When Alexander became emperor, he was young, amiable, well-meaning, and entirely under the dominion of his mother. Julia Mamaea was a woman of many virtues, and she surrounded the young emperor with wise counsellors. She watched over the development of her son's character and improved the tone of the administration. On the other hand, she was inordinately jealous. She also alienated the army by extreme parsimony, and neither she nor her son were strong enough to impose military discipline. Mutinies became frequent in all parts of the empire; to one of them the life of the jurist and praetorian praefect Ulpian was sacrificed; another compelled the retirement of Cassius Dio from his command.
On the whole, however, the reign of Alexander was prosperous until the rise, in the east, of the Sassanids. Of the war that followed there are various accounts. (Mommsen leans to that which is least favourable to the Romans). According to Alexander's own dispatch to the senate, he gained great victories. At all events, though the Sassanids were checked for the time, the conduct of the Roman army showed an extraordinary lack of discipline. The emperor returned to Rome and celebrated a triumph in 233.
The following year he was called to face German invaders in Gaul, who had breached the Rhine frontier in several places, destroying forts and over-running the countryside. Alexander mustered his forces, bringing legions from the eastern provinces, and crossed the Rhine into Germany on a pontoon bridge. Initially he attempted to buy the German tribes off, so as to gain time. Whether this was a wise policy or not, it caused the Roman legionaries to look down on their emperor as one who was prepared to commit unsoldierly conduct. Herodian says "in their opinion Alexander showed no honourable intention to pursue the war and preferred a life of ease, when he should have marched out to punish the Germans for their previous insolence". These circumstances drove the army to look for a new leader. They chose Gaius Iulius Verus Maximinus, a Thracian soldier who had worked his way up through the ranks.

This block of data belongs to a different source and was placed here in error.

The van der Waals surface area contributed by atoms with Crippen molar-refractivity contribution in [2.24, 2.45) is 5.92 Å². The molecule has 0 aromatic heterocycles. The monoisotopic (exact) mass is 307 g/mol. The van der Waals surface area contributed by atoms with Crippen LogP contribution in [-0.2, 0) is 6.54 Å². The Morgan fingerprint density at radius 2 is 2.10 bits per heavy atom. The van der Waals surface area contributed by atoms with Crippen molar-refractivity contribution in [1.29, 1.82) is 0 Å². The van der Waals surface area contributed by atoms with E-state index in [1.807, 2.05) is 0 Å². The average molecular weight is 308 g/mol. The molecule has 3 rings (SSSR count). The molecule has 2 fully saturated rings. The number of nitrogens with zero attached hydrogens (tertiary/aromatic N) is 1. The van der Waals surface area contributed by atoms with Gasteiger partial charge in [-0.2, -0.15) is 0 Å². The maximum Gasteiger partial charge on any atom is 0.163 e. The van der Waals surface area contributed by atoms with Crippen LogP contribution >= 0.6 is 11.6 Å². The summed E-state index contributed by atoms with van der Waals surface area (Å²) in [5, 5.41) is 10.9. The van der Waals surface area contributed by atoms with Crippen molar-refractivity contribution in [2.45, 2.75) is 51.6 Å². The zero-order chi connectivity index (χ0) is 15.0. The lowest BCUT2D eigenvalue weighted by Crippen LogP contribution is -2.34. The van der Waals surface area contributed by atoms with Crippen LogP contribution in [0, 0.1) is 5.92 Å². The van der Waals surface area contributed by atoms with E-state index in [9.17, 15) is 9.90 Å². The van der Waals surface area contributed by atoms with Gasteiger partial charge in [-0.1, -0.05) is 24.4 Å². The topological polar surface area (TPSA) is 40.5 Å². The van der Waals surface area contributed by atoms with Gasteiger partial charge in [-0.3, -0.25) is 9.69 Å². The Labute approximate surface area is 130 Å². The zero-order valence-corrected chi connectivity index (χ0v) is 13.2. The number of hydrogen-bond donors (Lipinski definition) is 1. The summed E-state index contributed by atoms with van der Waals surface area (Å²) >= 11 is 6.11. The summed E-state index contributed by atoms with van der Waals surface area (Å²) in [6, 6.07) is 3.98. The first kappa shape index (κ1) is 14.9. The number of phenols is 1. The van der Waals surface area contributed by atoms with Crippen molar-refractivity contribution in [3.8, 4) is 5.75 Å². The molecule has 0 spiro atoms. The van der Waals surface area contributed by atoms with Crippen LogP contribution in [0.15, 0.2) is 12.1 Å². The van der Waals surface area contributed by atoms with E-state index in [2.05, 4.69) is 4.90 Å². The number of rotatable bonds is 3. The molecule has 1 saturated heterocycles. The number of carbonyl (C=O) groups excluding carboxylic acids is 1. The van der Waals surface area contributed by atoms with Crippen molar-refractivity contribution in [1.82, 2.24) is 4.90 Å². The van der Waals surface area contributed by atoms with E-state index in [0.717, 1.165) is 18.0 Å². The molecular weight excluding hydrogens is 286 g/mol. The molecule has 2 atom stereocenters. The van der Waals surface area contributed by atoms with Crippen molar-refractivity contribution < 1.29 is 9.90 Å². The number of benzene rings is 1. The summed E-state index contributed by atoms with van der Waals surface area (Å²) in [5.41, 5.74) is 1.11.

Following the nomination of Maximinus as emperor, Alexander was slain (on either March 18 or March 19, 235), together with his mother, in a mutiny of the Legio XXII Primigenia. These assassinations secured the throne for Maximinus.
The death of Alexander is considered as the end of the Principate system established by Augustus. Although the Principate continued in theory until the reign of Diocletian, Alexander Severus' death signalled the beginning of the chaotic period known as the Crisis of the Third Century which weakened the empire considerably.
Alexander was the last of the Syrian emperors. Under the influence of his mother, he did much to improve the morals and condition of the people. His advisers were men like the famous jurist Ulpian, the historian Cassius Dio and a select board of sixteen senators; a municipal council of fourteen assisted the urban praefect in administering the affairs of the fourteen districts of Rome. The luxury and extravagance that had formerly been so prevalent at the court were put down; the standard of the coinage was raised; taxes were lightened; literature, art and science were encouraged; the lot of the soldiers was improved; and, for the convenience of the people, loan offices were instituted for lending money at a moderate rate of interest.
In religious matters Alexander preserved an open mind. It is said that he was desirous of erecting a temple to the founder of Christianity, but was dissuaded by the pagan priests.
Alexander was married three times. His most famous wife was Sallustia Orbiana, Augusta, whom he married in 225. He divorced and exiled her in 227, after her father, Seius Sallustius, was executed for attempting to assassinate the emperor. Another wife was Sulpicia Memmia. Her father was a man of consular rank; her grandfather's name was Catulus.